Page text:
Santa Monica, CA--For every artist who dreams of a homecoming wrapped in glory, very few will have one as sweet and deserved as Corporal John Hyland. This weekend, the classically trained singer who gave up a potential career on the opera stages of the world to do right by his family and country, returns home to Charlotte, North Carolina to sing the national anthem in front of millions of fellow NASCAR fans.
His journey to this moment started in his hometown in 1991, when the eighteen year-old Hyland left Charlotte to attend the North Carolina School of the Arts.
"My goal was to sing musical theatre at the time, not opera," says Hyland. "Eventually, (my teacher) talked me into it, told me I had the ability to sing opera and learn classical music. And eventually I started enjoying it."
And the opera world enjoyed Hyland's singing, as every summer while a student Hyland traveled to Rome, Italy to participate in the Opera Festival di Roma's young artist program. It was there he understudied for "The Phantom," a role he later played in New York City as a professional opera singer.
Hyland's career on stage was short-lived, however.
"I met my wife and she was pregnant about six months later and I decided I had to get a real job to make sure I had the proper money so that I could take care of my kids."
Four and a half years later, as a restaurant manager for Hooters, Hyland and his family were living in Washington, DC, and it was there that a career in the military began calling his name.
"Well there are probably a thousand police departments, federal and whatnot, in DC (and) they were obviously customers in the Hooters in DC and I met lots of them," explains Hyland. "One became my best friend and I rode a long with him one time and I kind of decided, 'Wow, this pretty cool. You can have a pretty good time and serve your country or your city.' And it's something I'd always thought about but never really pursued."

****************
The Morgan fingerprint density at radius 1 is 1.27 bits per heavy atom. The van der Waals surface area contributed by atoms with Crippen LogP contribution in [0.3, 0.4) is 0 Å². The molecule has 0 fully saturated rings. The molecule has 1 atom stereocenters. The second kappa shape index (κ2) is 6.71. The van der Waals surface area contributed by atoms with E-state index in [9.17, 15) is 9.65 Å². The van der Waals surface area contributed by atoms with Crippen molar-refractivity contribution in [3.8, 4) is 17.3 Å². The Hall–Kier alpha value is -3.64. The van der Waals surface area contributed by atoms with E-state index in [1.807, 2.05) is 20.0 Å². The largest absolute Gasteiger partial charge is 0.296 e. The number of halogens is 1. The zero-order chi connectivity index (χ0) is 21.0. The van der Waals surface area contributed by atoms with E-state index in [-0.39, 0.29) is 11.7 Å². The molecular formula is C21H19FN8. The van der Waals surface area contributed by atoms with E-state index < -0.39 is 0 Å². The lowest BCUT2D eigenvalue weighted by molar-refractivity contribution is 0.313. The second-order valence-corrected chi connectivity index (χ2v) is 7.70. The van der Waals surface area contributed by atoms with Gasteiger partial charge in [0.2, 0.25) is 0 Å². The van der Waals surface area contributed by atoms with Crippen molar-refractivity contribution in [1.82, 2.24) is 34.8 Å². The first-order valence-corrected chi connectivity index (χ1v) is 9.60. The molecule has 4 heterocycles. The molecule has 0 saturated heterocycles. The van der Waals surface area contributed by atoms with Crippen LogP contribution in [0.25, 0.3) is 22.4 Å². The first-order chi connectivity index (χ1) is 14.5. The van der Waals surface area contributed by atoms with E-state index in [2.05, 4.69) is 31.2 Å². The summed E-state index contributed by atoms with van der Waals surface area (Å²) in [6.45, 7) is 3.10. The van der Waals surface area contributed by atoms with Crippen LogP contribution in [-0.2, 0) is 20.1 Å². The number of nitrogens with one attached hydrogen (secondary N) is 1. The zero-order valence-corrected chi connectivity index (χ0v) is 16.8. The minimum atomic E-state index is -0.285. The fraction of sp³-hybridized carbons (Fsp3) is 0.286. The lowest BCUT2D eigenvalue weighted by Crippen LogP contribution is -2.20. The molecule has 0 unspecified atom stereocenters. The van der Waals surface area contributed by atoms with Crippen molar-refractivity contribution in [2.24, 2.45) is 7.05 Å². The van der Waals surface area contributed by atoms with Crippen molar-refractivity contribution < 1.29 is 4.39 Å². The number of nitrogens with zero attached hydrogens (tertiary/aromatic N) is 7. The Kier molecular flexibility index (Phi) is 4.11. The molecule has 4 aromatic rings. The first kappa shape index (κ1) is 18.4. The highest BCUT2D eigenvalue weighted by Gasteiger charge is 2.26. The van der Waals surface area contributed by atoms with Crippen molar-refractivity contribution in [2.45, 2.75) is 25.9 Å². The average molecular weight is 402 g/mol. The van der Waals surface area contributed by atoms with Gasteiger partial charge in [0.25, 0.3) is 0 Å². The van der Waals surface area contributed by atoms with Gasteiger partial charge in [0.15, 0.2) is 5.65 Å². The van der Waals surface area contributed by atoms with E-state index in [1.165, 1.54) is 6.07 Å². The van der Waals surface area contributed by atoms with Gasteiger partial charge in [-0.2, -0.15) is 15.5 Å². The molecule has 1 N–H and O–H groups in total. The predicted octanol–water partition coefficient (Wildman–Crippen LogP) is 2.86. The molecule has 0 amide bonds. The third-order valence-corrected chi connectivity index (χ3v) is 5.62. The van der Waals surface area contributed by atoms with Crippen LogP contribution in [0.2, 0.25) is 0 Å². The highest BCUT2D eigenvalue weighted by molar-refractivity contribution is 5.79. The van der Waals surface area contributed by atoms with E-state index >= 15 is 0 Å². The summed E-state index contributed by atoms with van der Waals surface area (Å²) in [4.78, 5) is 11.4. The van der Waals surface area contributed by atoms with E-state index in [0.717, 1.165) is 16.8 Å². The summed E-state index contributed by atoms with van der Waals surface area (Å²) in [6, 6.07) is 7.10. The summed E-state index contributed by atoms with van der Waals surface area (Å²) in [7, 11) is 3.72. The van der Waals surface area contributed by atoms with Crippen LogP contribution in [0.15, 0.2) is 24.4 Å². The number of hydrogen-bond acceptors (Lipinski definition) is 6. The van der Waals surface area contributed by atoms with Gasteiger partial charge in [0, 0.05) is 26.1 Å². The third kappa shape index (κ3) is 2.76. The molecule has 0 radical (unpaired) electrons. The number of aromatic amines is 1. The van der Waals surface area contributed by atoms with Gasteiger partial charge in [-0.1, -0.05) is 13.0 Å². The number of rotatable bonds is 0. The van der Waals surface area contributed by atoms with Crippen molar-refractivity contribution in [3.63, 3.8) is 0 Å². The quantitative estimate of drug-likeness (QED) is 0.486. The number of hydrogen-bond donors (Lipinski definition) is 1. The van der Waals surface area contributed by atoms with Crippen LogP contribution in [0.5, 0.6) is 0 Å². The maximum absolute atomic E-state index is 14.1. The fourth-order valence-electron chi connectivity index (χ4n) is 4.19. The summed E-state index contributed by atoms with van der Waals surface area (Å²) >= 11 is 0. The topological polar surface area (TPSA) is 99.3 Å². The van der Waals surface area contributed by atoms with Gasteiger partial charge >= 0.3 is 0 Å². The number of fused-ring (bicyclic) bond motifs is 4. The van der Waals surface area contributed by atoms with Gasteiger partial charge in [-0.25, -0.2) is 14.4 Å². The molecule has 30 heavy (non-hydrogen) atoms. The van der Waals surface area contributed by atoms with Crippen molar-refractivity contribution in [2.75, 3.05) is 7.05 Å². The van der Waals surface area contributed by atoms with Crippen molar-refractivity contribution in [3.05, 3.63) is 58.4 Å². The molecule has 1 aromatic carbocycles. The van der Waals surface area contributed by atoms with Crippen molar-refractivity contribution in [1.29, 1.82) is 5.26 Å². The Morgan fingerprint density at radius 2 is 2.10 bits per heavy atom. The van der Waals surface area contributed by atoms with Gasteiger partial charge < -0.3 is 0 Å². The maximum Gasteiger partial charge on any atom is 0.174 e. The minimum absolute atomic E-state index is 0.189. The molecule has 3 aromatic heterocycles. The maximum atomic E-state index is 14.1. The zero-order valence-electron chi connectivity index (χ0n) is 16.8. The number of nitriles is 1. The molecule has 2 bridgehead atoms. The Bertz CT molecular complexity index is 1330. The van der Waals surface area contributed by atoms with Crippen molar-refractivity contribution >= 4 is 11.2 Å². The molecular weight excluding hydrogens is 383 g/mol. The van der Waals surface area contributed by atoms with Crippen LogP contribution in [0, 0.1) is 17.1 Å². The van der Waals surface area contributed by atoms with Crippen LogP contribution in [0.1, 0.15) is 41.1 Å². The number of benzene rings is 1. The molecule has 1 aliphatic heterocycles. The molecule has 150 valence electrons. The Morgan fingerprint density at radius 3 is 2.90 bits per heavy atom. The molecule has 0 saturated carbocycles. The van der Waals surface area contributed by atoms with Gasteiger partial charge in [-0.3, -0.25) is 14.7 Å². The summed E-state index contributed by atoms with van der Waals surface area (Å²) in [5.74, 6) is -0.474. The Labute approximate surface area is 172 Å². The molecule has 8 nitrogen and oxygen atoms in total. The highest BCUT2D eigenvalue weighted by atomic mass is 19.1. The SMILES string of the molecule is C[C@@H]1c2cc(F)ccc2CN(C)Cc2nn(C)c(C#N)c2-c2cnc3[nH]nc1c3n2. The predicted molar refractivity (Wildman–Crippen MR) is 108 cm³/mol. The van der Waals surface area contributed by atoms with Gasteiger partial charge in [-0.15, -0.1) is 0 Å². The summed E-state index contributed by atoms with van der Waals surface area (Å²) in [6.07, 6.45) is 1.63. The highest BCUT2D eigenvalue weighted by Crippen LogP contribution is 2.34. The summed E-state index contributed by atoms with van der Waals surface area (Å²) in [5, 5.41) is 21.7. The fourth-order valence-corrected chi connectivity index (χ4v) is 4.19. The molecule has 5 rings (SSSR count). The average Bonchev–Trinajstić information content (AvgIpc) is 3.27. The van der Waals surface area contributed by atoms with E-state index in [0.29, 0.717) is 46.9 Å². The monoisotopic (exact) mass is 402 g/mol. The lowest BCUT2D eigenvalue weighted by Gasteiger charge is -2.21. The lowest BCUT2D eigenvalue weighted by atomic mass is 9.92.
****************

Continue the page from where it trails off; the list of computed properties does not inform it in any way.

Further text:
With his wife pregnant with their second child, Hyland moved his family back to his hometown to be closer to his family. And it was there that Hyland, now 33 years old, decided to take the Army's entrance test, more for fun than anything else.
"I tested really well," he recalls, "(I) was basically offered any job I wanted as an enlisted soldier in the army."
That led Hyland to a job in reconnaissance and deployment to Iraq in October 2006.
"A typical day was doing combat patrols. We would go to different cities and do the standard reconnaissance. That was our job, to go out and get information. At that time, you did have to knock on doors or kick them down and do searches. And that meant a lot of driving on roads littered with IEDs.
"You just kinda hung on. You knew eventually your were going to get hit with an IED," says Hyland. "You just kinda hoped that you wouldn't get hurt. I made it almost a year without getting hurt."
But, on September 11, 2007, Hyland did get hurt, an injury that eventually required the amputation of his leg.
"It was a day I will never forget and a day America will never let me forget because of that day. I find it pretty cool--we call the day that we got hurt our 'alive date'--basically the day that we lived," says Hyland. "Rather than trying to dwell on something that was bad, we decide to look at it a little bit different and focus on the fact that we lived rather than died, as so many of our friends did."
Returning home to the United States, Hyland continued to serve his country on post in San Antonio, Texas, a short distance from the Texas Motor Speedway. Hyland, a lifelong NASCAR fan, became friends with Anne Marie Rhodes, who until recently was NASCAR's Ms. Sprint Cup.
"She recognized my story as being something people would like to hear so, she led me to Andrew Giangola, who wrote the book The Weekend Starts on Wednesdays: Stories of Remarkable NASCAR Fans and he interviewed me in the spring of last year at the Texas Motor Speeedway. At some point--you know I really didn't talk about singing that much--singing opera's not something you talk about much to your combat buddies."
"But I mentioned it to Andrew that that was something I'd love to do again at some point, just sing again. And Andrew said, 'You know, you ought to sing at a race one day and sing the national anthem.'
"Andrew took it upon himself to take the idea to Scott Cooper at the Charlotte Motor Speedway. Scott and his event staff I guess thought it was a great idea, especially for Memorial Weekend and what the plans and the pre-race show, that it would end with me, a wounded soldier, finally standing on his two feet."
For Hyland, it is a once in a lifetime moment made possible by the sport he loves, NASCAR.
"For me to be able to walk up there and sing the national anthem and honor my country and my sport and my hometown of Charlotte, that's just a dream come true."
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